Why Paytm Karo is not an option for every Indian

by November 13, 2016 0 comments

The latest advertisement by Paytm which urges people to use their wallet service is nothing but a mockery of the Indian economic system. According to the advertisement, the domestic help is more conscious than the middle-class woman. I am wondering why brands get out of touch with the reality. We all know that demonetization is hurting the common people and not the rich who have access to credit and debit cards. Also, unlike the common man this class purchases from high-end supermarkets and not the neighboring grocery shop. We don’t have a clear picture of how many small shopkeepers have access to Paytm wallet and accept money through that medium.

Social media marketing rests on driving mileage by hitting the right note which the public wants to hear. At times, the strategy hits the bullseye while sometimes it generates negative publicity. Ironically, in the Paytm case, the harsh reality of our economic system has been twisted and misinterpreted to accommodate the advertisers’ message. Later, Paytm changed the ad, replacing “stop the drama” with “don’t worry about me” on their Twitter account.

Paytm karo

I am certainly not against the cashless system but such arrangement takes some time to settle itself amidst the masses. According to the World Bank, only 50 percent of the world’s population aged 15 years or older have an account at a formal financial institution and the majority of the “unbanked” live in developing countries.

Cash Vs cashless transaction

According to a RBI report published in March this year and entitled Concept Paper on Card Acceptance Infrastructure, ATM withdrawals account for 90 percent of the total volume of debit cards transactions and approximately 95 percent of the total value. Between October 2013 and October 2015, the number of POS terminals increased by 28 percent whereas the number of ATMs grew by around 43 percent.

Numerous consumer payment surveys have shown that cash is widely used for low-value transactions. According to Guillaume Lepecq, CEO, AGIS Consulting, “In the U.S., according to the 2015 Diary of Consumer Payment Choice, cash continues to be the most often used consumer payment instrument and dominates small-value transactions.”

“In 2015, 32 percent of consumer transactions were made with cash, compared with 40 percent in 2012. Growing consumer comfort with payment cards and the growth of online commerce, among other factors, has contributed to this trend. However, a broad range of results suggests that cash remains resilient and continues to play a key and unique role for consumers,” he added.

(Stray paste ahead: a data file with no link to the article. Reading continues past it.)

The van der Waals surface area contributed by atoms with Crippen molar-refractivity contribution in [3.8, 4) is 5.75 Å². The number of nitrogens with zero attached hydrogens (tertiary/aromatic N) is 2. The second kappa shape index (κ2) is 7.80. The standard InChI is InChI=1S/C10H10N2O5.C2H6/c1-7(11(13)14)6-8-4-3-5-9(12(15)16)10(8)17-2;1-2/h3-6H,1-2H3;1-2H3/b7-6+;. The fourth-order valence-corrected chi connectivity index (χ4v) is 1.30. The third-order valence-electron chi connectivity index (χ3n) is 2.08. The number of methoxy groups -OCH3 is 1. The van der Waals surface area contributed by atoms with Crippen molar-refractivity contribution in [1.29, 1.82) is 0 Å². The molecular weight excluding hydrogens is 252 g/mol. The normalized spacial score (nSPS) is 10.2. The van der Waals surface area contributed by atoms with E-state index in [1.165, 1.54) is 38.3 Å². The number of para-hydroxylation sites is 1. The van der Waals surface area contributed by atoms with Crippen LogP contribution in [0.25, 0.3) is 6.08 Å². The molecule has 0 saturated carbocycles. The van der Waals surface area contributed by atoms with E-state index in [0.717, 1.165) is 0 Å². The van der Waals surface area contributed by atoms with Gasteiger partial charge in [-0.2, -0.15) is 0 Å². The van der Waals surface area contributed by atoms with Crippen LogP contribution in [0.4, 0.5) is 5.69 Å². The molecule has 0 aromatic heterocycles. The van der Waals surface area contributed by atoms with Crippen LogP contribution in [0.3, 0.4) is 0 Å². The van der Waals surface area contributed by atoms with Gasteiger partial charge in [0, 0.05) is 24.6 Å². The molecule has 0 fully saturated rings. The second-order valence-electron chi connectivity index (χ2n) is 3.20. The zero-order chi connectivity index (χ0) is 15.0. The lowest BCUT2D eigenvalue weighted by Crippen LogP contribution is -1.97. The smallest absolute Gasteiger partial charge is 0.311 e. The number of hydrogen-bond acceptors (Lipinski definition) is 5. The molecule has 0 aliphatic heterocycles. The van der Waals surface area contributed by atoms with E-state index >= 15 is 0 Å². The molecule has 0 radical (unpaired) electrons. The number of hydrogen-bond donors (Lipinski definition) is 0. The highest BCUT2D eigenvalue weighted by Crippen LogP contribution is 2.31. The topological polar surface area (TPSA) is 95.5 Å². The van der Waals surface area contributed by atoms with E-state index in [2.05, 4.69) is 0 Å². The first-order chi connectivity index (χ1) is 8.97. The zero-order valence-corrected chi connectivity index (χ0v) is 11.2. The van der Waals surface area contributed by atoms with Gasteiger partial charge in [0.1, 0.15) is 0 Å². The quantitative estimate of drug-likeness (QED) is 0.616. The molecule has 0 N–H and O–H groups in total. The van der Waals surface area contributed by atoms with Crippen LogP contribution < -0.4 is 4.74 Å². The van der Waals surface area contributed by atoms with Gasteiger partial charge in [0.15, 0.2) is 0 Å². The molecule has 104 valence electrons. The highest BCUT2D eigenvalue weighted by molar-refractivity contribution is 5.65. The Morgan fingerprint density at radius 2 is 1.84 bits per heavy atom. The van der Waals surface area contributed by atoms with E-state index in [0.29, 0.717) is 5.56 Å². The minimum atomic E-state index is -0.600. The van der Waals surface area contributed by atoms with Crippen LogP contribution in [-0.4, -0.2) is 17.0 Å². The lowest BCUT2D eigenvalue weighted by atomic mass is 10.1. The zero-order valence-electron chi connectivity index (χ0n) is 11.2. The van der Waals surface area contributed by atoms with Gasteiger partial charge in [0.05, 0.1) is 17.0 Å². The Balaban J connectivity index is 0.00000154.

According to the same report, 90 percent of cash transactions were made for buying food and personal care supplies, auto and vehicle-related, general merchandise, and gifts and transfers to people.

Who drives the cashless agenda?

The drive towards cashless economies is driven by commercial banks and private payment service providers rather than governments or central banks. In Sweden, for example, the exercise has been driven by the two major commercial banks, which are closing down ATMs and denying cash services at branches, making it more expensive and burdensome to get hold of cash. But recently the central bank has declared that these banks have gone too far and is calling for a debate in Parliament on the minimum level of cash services banks should offer.


Make hay while the sun shines.

Card acceptance rate in India has increased considerably, thanks to the availability of card readers and QR scanners at merchant outlets. However, despite high levels of card acceptance, consumers continue to use cash for small-value transactions.

So, in my opinion, India is not ready for “Paytm Karo”, until and unless every merchant outlet, big or small, accepts such service. Cash gives us security, the peace of mind which is not the case with the digital wallets.

In this digital age, where social media is transforming consumers’ perception of privacy, where big data is leading to the monetization of consumer information, the space for anonymity is gradually shrinking. In this context, cash is the last frontier for anonymous but regulated transactions.

For Paytm’s drama, I will quote Aerosmith’s song, “Dream on, dream on, dream on, dream until your dreams come true.”

And it backfired...Twitter

And it backfired…

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